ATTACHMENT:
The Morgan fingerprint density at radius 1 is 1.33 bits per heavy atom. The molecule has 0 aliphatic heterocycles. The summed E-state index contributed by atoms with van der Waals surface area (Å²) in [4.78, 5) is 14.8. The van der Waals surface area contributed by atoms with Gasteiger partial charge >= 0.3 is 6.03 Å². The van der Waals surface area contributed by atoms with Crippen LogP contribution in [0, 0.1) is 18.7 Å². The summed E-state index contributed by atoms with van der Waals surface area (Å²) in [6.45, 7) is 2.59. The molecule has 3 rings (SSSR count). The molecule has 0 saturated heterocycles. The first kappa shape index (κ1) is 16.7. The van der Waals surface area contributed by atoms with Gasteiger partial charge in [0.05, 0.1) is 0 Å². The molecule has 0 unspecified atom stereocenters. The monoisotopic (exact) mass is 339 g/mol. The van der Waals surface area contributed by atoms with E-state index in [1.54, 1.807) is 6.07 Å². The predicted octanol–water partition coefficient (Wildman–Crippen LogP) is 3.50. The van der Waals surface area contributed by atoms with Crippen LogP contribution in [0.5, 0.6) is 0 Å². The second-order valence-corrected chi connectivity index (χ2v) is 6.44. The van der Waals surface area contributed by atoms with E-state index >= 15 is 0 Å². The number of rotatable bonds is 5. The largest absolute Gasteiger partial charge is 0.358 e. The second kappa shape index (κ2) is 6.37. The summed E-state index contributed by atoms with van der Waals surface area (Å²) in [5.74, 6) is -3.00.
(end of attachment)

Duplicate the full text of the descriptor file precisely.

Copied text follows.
The Morgan fingerprint density at radius 1 is 1.33 bits per heavy atom. The molecule has 0 aliphatic heterocycles. The summed E-state index contributed by atoms with van der Waals surface area (Å²) in [4.78, 5) is 14.8. The van der Waals surface area contributed by atoms with Gasteiger partial charge >= 0.3 is 6.03 Å². The van der Waals surface area contributed by atoms with Crippen LogP contribution in [0, 0.1) is 18.7 Å². The summed E-state index contributed by atoms with van der Waals surface area (Å²) in [6.45, 7) is 2.59. The molecule has 3 rings (SSSR count). The molecule has 0 saturated heterocycles. The first kappa shape index (κ1) is 16.7. The van der Waals surface area contributed by atoms with Gasteiger partial charge in [0.05, 0.1) is 0 Å². The molecule has 0 unspecified atom stereocenters. The monoisotopic (exact) mass is 339 g/mol. The van der Waals surface area contributed by atoms with E-state index in [1.54, 1.807) is 6.07 Å². The predicted octanol–water partition coefficient (Wildman–Crippen LogP) is 3.50. The van der Waals surface area contributed by atoms with Crippen LogP contribution in [0.5, 0.6) is 0 Å². The second-order valence-corrected chi connectivity index (χ2v) is 6.44. The van der Waals surface area contributed by atoms with E-state index >= 15 is 0 Å². The number of rotatable bonds is 5. The largest absolute Gasteiger partial charge is 0.358 e. The second kappa shape index (κ2) is 6.37. The summed E-state index contributed by atoms with van der Waals surface area (Å²) in [5.74, 6) is -3.00.